Urban neighborhoods and Linux: part 2, selected morals about crowd-sourced prototypes

More from Eric Raymond’s “The Cathedral and the Bazaar”, each quote from the seminal essay about computer program development suggesting an insight about urban neighborhood development. "It's fairly clear that one cannot code from the ground up in bazaar style.  Your nascent developer community needs to have something runnable and testable to play with.  Your program doesn't have to work particularly well.  What it must not fail to do is (a) run, and (b) convince potential co-developers that it can be evolved into something really neat in the foreseeable future."  New urban neighborhood building should be based on existing really neat neighborhoods and prototypical small urban buildings so stakeholders can most easily understand that these buildings will add up to a new really neat urban neighborhood pretty quickly.

"Linus is not an innovative genius of design.  Rather, Linus seems to me to be a genius of engineering and implementation, with a sixth sense for avoiding bugs and development dead-ends and a true knack for finding the minimum-effort path from point A to point B.  Indeed, the whole design of Linux mirrors Linus's essentially conservative and simplifying design approach."  To develop an urban neighborhood, resilience is more important than iconic-ness.

"More users find more bugs because adding more users adds more different ways of stressing the program.  Accordingly you release often in order to get more corrections, and as a beneficial side effect you have less to lose if an occasional botch gets out the door."  Urban neighborhood development with small buildings can absorb some mistakes, with big buildings there is no room for error.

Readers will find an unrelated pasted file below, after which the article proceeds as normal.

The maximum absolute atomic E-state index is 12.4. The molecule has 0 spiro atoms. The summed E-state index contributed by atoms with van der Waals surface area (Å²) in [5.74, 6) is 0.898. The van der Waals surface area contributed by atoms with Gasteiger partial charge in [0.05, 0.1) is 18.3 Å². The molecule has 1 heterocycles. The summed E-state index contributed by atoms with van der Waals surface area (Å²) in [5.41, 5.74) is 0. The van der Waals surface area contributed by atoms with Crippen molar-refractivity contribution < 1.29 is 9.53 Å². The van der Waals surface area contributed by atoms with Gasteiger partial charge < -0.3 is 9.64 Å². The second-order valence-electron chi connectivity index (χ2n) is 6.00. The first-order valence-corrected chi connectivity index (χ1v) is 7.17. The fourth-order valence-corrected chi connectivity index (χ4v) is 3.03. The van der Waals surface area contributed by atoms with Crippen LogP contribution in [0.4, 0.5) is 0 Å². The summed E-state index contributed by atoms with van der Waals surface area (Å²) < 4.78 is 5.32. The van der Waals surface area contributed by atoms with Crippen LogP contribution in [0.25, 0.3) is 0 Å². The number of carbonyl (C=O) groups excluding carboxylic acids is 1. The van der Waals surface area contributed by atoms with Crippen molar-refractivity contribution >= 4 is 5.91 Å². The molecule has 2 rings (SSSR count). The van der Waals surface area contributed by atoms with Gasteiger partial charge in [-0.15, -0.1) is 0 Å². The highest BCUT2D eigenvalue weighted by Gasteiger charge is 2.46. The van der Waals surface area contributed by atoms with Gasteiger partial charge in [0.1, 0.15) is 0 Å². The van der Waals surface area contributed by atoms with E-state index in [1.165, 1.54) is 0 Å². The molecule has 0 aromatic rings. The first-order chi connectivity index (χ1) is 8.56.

"While coding remains an essentially solitary activity, the really great hacks come from harnessing the attention and brainpower of entire communities.  Perhaps open-source culture will triumph not because cooperation is morally right, but because the closed-source world cannot win an arms race with open-source communities that can put orders of magnitude more skilled time into a problem."  Urban neighborhoods are not centrally planned, they are crowd-sourced.

"The Linux world behaves in many respects like a free market or an ecology, a collection of selfish agents attempting to maximize utility which in the process produces a self-correcting spontaneous order more efficient than any central planning could have achieved.  Linus was directly aiming to maximize the number of person-hours thrown at debugging and development, even at the possible cost of instability in the code."  Small urban buildings are how you get 100 small property owners to make selfish decisions that add up to an urban neighborhood.